February 25, 2005
from the London Times newspaper
 
 

Anglicans ready to split over gay bishop

Liberal churches told to consider their place

By Ruth Gledhill

 
 

THE Anglican Church stood on the brink of schism last night after the US and Canadian Churches were told to “voluntarily withdraw” from the Communion’s central governing body in a bitter row over homosexuality.

The two Churches were told by leaders of the worldwide Church to “consider their place in the Anglican Communion” before the next Lambeth Conference in 2008.

The concluding statement of the week-long Primates’ meeting in Armagh represents a conservative success in forcing the liberals in North America to consider whether their stance over gays is compatible with membership of the Anglican Communion.

The United States Church is effectively facing an agreed withdrawal from the Communion over its consecration of the openly gay bishop Gene Robinson to the New Hampshire Diocese if it does not fall in with the demands of the Windsor Report, which called for statements of regret over gay consecrations and same-sex blessings and a moratorium on similar actions. The Canadian Church is facing similar conditions over its authorisation of same-sex blessings in 2003.

The communiqué also commits the Communion to “pastoral support and care of homosexual people” and acknowledges that Canada and the US acted within their constitutions.

But it is nevertheless expected to precipitate further crises in the liberal churches of the West, including the Church of England. Thousands of lesbian and gay Christians and their supporters are threatening to leave if the US and Canada Churches are sidelined.

The Primates’ response to the crisis is set out in a statement that was due to be published today but was hurriedly released last night after leaks from the closed meeting indicating that the liberals were to be penalised.

Conservatives, mainly from the “Global South” churches in Africa and Asia, had wanted the suspension and then expulsion of the Episcopal Church of the US and the Anglican Church of Canada if they failed to repent.

But canon lawyers, who have been heavily involved in the Primates’ meeting at the Dromantine Roman Catholic retreat centre, advised that there was no legal process by which any of the 38 provinces can be suspended from the 77-million strong Communion. They were instead asked to voluntarily withdraw for at least three years.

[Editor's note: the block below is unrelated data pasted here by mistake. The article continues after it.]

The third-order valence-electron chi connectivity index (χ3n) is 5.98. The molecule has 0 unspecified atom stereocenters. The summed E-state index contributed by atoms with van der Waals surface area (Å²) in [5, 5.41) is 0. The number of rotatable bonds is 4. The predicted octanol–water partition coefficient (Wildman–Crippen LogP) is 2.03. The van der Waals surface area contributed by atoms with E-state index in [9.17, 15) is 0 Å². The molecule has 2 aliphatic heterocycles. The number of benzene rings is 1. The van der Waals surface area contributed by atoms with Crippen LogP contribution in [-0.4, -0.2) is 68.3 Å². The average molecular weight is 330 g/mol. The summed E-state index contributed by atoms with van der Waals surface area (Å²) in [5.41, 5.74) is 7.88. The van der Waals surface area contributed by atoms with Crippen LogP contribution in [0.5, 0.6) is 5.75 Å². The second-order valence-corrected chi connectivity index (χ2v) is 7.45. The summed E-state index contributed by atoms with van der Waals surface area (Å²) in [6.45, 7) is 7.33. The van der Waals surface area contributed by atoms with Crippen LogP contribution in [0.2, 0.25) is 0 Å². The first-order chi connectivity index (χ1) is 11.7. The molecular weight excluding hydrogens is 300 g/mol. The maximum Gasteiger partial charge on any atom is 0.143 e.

The US Church, with more than two million members, is one of the smallest but is also the wealthiest, financing communications systems in many of the provinces that object most to its liberalism. At least one African province has refused to accept any more cash.

Thirty-five of the Anglican Communion’s 38 Primates have been closeted in guarded quarters at the retreat centre. The bulk of the work towards the end of the meeting was done by Dr Rowan Williams, the Archbishop of Canturbury, Dr Peter Akinola, the Primate of Nigeria, and Bishop Frank Griswold, the US Primate, in consultation with John Rees, the Church of England canon lawyer. They were said to be exhausted when they emerged with the completed draft, early yesterday evening.

Although the communiqué represents a victory for the conservatives, a senior source said it was not correct to speak in terms of suspension or of measures being taken against the US Church. The correct language, he said, was “withdrawal”.

He continued: “The churches of the US and Canada have got to follow their own constitutional processes. The whole thing has to be done properly. They have to go and consider their position. They are the ones who have to tell us what they want.”

The two Churches, which sparked the crisis with the consecration of a practising gay bishop and the authorisation of same-sex blessings, have until the 2008 Lambeth Conference to meet the demands of the Windsor Report, which called on them to regret their actions, impose a moratorium on future similar actions and come up with theological justifications for what they have done.

 
 
 
 
The Communiqué
Statements